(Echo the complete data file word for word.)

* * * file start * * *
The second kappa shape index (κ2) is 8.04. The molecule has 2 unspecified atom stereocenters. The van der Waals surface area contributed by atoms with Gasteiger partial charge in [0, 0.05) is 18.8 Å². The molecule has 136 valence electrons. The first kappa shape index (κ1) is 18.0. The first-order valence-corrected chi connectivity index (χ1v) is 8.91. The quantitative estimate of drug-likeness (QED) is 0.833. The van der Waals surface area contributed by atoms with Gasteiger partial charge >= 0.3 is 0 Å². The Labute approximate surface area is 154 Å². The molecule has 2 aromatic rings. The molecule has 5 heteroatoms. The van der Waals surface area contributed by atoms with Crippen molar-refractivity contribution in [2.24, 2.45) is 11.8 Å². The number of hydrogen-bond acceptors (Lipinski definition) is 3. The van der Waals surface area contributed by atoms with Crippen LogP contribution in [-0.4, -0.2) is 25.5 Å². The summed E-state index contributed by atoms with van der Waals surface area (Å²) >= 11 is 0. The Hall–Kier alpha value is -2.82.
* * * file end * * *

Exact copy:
The second kappa shape index (κ2) is 8.04. The molecule has 2 unspecified atom stereocenters. The van der Waals surface area contributed by atoms with Gasteiger partial charge in [0, 0.05) is 18.8 Å². The molecule has 136 valence electrons. The first kappa shape index (κ1) is 18.0. The first-order valence-corrected chi connectivity index (χ1v) is 8.91. The quantitative estimate of drug-likeness (QED) is 0.833. The van der Waals surface area contributed by atoms with Gasteiger partial charge >= 0.3 is 0 Å². The Labute approximate surface area is 154 Å². The molecule has 2 aromatic rings. The molecule has 5 heteroatoms. The van der Waals surface area contributed by atoms with Crippen molar-refractivity contribution in [2.24, 2.45) is 11.8 Å². The number of hydrogen-bond acceptors (Lipinski definition) is 3. The van der Waals surface area contributed by atoms with Crippen LogP contribution in [-0.4, -0.2) is 25.5 Å². The summed E-state index contributed by atoms with van der Waals surface area (Å²) >= 11 is 0. The Hall–Kier alpha value is -2.82.